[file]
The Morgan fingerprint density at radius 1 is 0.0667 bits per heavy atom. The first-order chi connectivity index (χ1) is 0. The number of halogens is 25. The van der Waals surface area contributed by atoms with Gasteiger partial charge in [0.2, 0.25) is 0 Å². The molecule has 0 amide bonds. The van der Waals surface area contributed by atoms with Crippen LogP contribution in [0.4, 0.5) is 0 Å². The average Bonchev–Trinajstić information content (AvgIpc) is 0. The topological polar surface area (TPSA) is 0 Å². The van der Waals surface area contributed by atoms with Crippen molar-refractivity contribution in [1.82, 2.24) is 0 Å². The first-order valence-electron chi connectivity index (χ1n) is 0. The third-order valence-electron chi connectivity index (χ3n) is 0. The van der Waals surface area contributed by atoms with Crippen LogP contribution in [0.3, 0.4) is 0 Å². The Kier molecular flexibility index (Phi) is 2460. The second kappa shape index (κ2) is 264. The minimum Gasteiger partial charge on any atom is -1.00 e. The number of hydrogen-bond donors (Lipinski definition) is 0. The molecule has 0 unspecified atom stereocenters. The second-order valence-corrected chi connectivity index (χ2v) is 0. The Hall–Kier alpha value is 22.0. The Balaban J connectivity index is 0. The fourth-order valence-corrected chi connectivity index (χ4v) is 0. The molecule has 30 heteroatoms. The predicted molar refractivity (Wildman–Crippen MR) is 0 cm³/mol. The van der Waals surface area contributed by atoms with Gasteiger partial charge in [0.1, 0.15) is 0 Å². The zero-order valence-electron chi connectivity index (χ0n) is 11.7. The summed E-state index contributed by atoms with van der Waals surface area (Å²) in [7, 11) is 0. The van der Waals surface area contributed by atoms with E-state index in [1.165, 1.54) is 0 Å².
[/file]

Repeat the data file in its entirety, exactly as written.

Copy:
The Morgan fingerprint density at radius 1 is 0.0667 bits per heavy atom. The first-order chi connectivity index (χ1) is 0. The number of halogens is 25. The van der Waals surface area contributed by atoms with Gasteiger partial charge in [0.2, 0.25) is 0 Å². The molecule has 0 amide bonds. The van der Waals surface area contributed by atoms with Crippen LogP contribution in [0.4, 0.5) is 0 Å². The average Bonchev–Trinajstić information content (AvgIpc) is 0. The topological polar surface area (TPSA) is 0 Å². The van der Waals surface area contributed by atoms with Crippen molar-refractivity contribution in [1.82, 2.24) is 0 Å². The first-order valence-electron chi connectivity index (χ1n) is 0. The third-order valence-electron chi connectivity index (χ3n) is 0. The van der Waals surface area contributed by atoms with Crippen LogP contribution in [0.3, 0.4) is 0 Å². The Kier molecular flexibility index (Phi) is 2460. The second kappa shape index (κ2) is 264. The minimum Gasteiger partial charge on any atom is -1.00 e. The number of hydrogen-bond donors (Lipinski definition) is 0. The molecule has 0 unspecified atom stereocenters. The second-order valence-corrected chi connectivity index (χ2v) is 0. The Hall–Kier alpha value is 22.0. The Balaban J connectivity index is 0. The fourth-order valence-corrected chi connectivity index (χ4v) is 0. The molecule has 30 heteroatoms. The predicted molar refractivity (Wildman–Crippen MR) is 0 cm³/mol. The van der Waals surface area contributed by atoms with Gasteiger partial charge in [0.1, 0.15) is 0 Å². The zero-order valence-electron chi connectivity index (χ0n) is 11.7. The summed E-state index contributed by atoms with van der Waals surface area (Å²) in [7, 11) is 0. The van der Waals surface area contributed by atoms with E-state index in [1.165, 1.54) is 0 Å².